Dr. Cigdem Lule: I wear many hats, but all support each other. My first baby Kybele LLC ( originally was set up for research and teaching. I have done that as a contractor for other companies, i.e. Gemworld for their pricing workshops or articles, for years. Once I decided to go completely independent, appraisal work on minerals was a natural choice. I had helped many colleagues of mine on their appraisal projects for identification and authentication but when I decided to do it myself, I studied appraisal profession. I now have credentials and necessary certification for my appraisal practice. Basically, Kybele LLC still does the research, tailored education, and now appraisals. Last year, I was offered by a good friend and a highly respected independent valuer, Adrian Smith, to take over one of his international appraisal/valuer organizations. It has a very specific mission of supporting and expanding truly independent appraisal practice. Association of Independent Jewellery Valuers (AIJV) ( is now an US entity with a goal of not only expanding its original membership base but also introducing a gem and jewelry valuation specific publication. While members are appraisers, I will do everything in my power to educate the public on independent appraisal practice so everybody benefits from it.

Your audience is welcome to contact me through one these websites or directly at

AsiaLounges: Is there anything else you’d like to discuss that we have not yet discussed?

Dr. Cigdem Lule: I think I took a lot of time of your audience already. I can talk about each of these questions for hours but let’s leave it here. I’d be more than happy to answer anything they ask if they contact me directly.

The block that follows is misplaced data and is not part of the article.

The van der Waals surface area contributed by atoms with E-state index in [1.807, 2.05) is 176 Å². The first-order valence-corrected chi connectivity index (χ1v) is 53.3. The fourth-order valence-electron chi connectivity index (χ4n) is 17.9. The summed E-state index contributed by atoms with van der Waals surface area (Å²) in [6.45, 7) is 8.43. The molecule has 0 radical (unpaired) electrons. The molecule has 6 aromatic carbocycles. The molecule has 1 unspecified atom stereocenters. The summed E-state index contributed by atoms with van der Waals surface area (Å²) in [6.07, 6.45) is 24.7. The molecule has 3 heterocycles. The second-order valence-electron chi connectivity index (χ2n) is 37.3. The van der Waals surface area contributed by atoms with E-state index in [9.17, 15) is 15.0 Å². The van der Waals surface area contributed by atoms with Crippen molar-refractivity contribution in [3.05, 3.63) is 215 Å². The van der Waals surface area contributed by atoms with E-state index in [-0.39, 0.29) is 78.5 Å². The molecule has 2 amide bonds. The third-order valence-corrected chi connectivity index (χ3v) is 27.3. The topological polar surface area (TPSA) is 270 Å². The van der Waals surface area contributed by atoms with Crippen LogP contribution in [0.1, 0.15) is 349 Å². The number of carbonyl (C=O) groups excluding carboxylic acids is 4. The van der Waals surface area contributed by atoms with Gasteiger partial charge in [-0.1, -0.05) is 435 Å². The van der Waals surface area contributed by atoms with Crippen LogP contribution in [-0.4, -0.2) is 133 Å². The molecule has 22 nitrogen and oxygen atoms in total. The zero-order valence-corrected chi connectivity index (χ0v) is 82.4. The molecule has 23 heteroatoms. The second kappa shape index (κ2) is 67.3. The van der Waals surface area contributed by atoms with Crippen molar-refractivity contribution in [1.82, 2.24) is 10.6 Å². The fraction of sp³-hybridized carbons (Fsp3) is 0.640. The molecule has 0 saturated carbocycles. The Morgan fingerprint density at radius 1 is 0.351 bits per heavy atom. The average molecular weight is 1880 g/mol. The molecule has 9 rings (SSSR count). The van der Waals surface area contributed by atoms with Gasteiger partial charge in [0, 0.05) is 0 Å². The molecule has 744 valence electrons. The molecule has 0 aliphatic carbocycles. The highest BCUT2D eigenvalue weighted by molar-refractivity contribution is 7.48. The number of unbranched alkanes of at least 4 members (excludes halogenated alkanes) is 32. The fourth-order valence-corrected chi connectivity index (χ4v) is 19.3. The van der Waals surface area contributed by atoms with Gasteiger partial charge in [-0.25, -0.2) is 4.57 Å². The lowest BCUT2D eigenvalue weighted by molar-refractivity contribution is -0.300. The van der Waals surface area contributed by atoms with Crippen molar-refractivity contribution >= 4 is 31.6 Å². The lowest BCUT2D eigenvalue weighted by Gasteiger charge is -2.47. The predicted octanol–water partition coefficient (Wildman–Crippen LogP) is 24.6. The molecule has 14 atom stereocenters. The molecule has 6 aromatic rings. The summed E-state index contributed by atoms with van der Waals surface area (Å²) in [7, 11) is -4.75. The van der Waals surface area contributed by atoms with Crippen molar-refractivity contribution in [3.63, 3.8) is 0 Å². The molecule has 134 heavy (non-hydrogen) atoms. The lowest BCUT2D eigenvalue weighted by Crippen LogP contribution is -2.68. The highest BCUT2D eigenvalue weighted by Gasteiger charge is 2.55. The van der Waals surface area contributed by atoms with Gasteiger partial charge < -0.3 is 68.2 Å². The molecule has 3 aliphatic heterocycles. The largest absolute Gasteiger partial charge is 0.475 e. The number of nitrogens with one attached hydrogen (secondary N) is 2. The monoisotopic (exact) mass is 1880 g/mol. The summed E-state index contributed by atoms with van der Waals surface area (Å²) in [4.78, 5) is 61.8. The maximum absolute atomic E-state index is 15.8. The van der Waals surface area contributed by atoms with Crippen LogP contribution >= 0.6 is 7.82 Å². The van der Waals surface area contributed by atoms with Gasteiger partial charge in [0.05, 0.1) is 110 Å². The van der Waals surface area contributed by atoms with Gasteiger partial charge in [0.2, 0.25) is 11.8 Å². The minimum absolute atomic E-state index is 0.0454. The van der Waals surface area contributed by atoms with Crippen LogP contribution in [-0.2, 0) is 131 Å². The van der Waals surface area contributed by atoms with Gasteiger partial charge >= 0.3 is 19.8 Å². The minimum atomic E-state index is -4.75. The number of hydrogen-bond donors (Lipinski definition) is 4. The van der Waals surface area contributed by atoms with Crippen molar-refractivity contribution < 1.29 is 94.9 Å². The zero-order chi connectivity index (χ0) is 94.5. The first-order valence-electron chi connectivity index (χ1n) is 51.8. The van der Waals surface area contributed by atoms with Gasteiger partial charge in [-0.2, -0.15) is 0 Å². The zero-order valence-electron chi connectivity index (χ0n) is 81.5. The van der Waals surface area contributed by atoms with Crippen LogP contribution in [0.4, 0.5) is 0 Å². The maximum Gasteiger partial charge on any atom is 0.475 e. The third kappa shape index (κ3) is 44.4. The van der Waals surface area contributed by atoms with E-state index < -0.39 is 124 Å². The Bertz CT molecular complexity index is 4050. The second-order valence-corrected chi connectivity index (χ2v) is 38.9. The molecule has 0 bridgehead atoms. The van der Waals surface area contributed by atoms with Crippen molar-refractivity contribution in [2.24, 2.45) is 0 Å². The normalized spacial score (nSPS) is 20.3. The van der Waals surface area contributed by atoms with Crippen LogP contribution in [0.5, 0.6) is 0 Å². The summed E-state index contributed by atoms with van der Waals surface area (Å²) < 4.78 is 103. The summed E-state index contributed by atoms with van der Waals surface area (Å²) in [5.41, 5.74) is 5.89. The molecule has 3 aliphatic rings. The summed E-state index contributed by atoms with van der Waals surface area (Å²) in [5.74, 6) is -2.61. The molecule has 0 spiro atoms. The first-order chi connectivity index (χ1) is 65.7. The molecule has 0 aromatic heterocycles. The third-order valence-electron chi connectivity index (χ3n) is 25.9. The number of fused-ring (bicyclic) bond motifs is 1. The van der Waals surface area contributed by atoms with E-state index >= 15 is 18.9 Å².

AsiaLounges: We are slowly but surely reaching the end of this interview and, as it is customary in our columns, I’d like to ask you to recommend three books that you think that anyone willing to follow in your footsteps should read as well as an advice for newcomers in the field.

Dr. Cigdem Lule: Three books would be far too limited. I’m a book worm and a strong believer of good education. If anybody is an absolute beginner, I would recommend them to do a basic gemology class taught by an established organization. The first book one should read is Peter Read’s Gemmology. Anybody who wants to explore how gems were interpreted in Ancient Rome by Pliny the Elder, should try to get hold of Pliny’s 37th volume of History of the World translated by Dr. Sydney H. Ball and his gemological commentary in his book in 1950 called Roman Book of Precious Stones and finally, at the expense of being pretentious, I would recommend the book I contributed on ancient gems called Ancient Gems in Late Antiquity by the British Museum.


AsiaLounges: Thank you very much Cigdem for being with us today, I am convinced that our readers, the Loungers, have enjoyed this interview as much as we did enjoy writing these lines.

As for us, we will meet you again soon in the Lounges with more exciting content! If you have enjoyed this interview please let us know by liking, commenting and sharing our work with your family and friends on your favourite social media platform. It helps us a lot and takes but a second!

Should you have any questions or topic that you’d like us to research for a future interviews and articles, feel free to let us know by contacting us at, it is always a pleasure to dig further into the world of gems and gemmology!

For all the rest, feel free to take a look at our gem and jewellery collection as well as to contact us should you be interested in getting one of our famed bespoke pieces of AsiaLounges Jewellery.

See you again in the Lounges.

Older Post Newer Post